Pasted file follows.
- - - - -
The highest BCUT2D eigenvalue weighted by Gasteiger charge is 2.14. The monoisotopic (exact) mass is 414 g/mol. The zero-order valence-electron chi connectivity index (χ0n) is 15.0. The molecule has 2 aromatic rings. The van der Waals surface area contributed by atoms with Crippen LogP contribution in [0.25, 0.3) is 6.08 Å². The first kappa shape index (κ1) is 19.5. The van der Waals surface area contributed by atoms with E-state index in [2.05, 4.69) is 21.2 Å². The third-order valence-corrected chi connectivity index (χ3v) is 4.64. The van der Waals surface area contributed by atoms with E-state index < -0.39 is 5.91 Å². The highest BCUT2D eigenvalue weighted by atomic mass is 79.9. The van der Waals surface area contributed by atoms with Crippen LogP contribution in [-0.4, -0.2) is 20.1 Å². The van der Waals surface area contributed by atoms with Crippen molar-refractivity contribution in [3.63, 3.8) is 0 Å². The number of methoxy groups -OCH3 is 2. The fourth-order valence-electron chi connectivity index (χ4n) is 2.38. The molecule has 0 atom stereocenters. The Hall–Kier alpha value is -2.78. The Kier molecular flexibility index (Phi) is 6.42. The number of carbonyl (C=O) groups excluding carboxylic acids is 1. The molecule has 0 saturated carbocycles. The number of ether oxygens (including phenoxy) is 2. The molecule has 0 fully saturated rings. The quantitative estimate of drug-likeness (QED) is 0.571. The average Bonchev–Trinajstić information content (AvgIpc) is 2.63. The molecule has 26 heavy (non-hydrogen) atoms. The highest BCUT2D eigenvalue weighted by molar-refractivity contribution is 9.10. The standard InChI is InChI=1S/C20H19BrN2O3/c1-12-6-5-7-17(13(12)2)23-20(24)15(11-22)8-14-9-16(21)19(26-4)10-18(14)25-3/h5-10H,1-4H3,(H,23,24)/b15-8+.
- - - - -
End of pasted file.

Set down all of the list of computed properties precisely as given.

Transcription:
The highest BCUT2D eigenvalue weighted by Gasteiger charge is 2.14. The monoisotopic (exact) mass is 414 g/mol. The zero-order valence-electron chi connectivity index (χ0n) is 15.0. The molecule has 2 aromatic rings. The van der Waals surface area contributed by atoms with Crippen LogP contribution in [0.25, 0.3) is 6.08 Å². The first kappa shape index (κ1) is 19.5. The van der Waals surface area contributed by atoms with E-state index in [2.05, 4.69) is 21.2 Å². The third-order valence-corrected chi connectivity index (χ3v) is 4.64. The van der Waals surface area contributed by atoms with E-state index < -0.39 is 5.91 Å². The highest BCUT2D eigenvalue weighted by atomic mass is 79.9. The van der Waals surface area contributed by atoms with Crippen LogP contribution in [-0.4, -0.2) is 20.1 Å². The van der Waals surface area contributed by atoms with Crippen molar-refractivity contribution in [3.63, 3.8) is 0 Å². The number of methoxy groups -OCH3 is 2. The fourth-order valence-electron chi connectivity index (χ4n) is 2.38. The molecule has 0 atom stereocenters. The Hall–Kier alpha value is -2.78. The Kier molecular flexibility index (Phi) is 6.42. The number of carbonyl (C=O) groups excluding carboxylic acids is 1. The molecule has 0 saturated carbocycles. The number of ether oxygens (including phenoxy) is 2. The molecule has 0 fully saturated rings. The quantitative estimate of drug-likeness (QED) is 0.571. The average Bonchev–Trinajstić information content (AvgIpc) is 2.63. The molecule has 26 heavy (non-hydrogen) atoms. The highest BCUT2D eigenvalue weighted by molar-refractivity contribution is 9.10. The standard InChI is InChI=1S/C20H19BrN2O3/c1-12-6-5-7-17(13(12)2)23-20(24)15(11-22)8-14-9-16(21)19(26-4)10-18(14)25-3/h5-10H,1-4H3,(H,23,24)/b15-8+.